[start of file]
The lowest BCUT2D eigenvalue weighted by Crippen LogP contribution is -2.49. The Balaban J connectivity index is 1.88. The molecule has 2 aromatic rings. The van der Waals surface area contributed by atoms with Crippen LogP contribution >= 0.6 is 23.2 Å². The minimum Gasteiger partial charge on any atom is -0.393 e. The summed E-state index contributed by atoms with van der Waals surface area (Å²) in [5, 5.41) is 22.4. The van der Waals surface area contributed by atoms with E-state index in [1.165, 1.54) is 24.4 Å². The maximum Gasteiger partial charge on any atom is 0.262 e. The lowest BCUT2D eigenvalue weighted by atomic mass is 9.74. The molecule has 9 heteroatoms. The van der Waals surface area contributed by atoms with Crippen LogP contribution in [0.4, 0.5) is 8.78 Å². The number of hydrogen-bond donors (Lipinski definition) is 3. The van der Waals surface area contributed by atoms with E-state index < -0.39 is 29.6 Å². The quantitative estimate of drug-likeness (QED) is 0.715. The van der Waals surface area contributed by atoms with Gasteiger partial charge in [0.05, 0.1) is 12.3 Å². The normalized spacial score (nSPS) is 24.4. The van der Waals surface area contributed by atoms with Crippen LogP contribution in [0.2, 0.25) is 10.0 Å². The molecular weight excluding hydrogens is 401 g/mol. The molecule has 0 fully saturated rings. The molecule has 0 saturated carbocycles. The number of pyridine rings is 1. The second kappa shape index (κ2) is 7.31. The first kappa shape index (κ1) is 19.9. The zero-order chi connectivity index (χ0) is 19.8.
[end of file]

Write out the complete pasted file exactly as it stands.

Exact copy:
The lowest BCUT2D eigenvalue weighted by Crippen LogP contribution is -2.49. The Balaban J connectivity index is 1.88. The molecule has 2 aromatic rings. The van der Waals surface area contributed by atoms with Crippen LogP contribution >= 0.6 is 23.2 Å². The minimum Gasteiger partial charge on any atom is -0.393 e. The summed E-state index contributed by atoms with van der Waals surface area (Å²) in [5, 5.41) is 22.4. The van der Waals surface area contributed by atoms with E-state index in [1.165, 1.54) is 24.4 Å². The maximum Gasteiger partial charge on any atom is 0.262 e. The lowest BCUT2D eigenvalue weighted by atomic mass is 9.74. The molecule has 9 heteroatoms. The van der Waals surface area contributed by atoms with Crippen LogP contribution in [0.4, 0.5) is 8.78 Å². The number of hydrogen-bond donors (Lipinski definition) is 3. The van der Waals surface area contributed by atoms with E-state index < -0.39 is 29.6 Å². The quantitative estimate of drug-likeness (QED) is 0.715. The van der Waals surface area contributed by atoms with Gasteiger partial charge in [0.05, 0.1) is 12.3 Å². The normalized spacial score (nSPS) is 24.4. The van der Waals surface area contributed by atoms with Crippen LogP contribution in [0.2, 0.25) is 10.0 Å². The molecular weight excluding hydrogens is 401 g/mol. The molecule has 0 fully saturated rings. The molecule has 0 saturated carbocycles. The number of pyridine rings is 1. The second kappa shape index (κ2) is 7.31. The first kappa shape index (κ1) is 19.9. The zero-order chi connectivity index (χ0) is 19.8.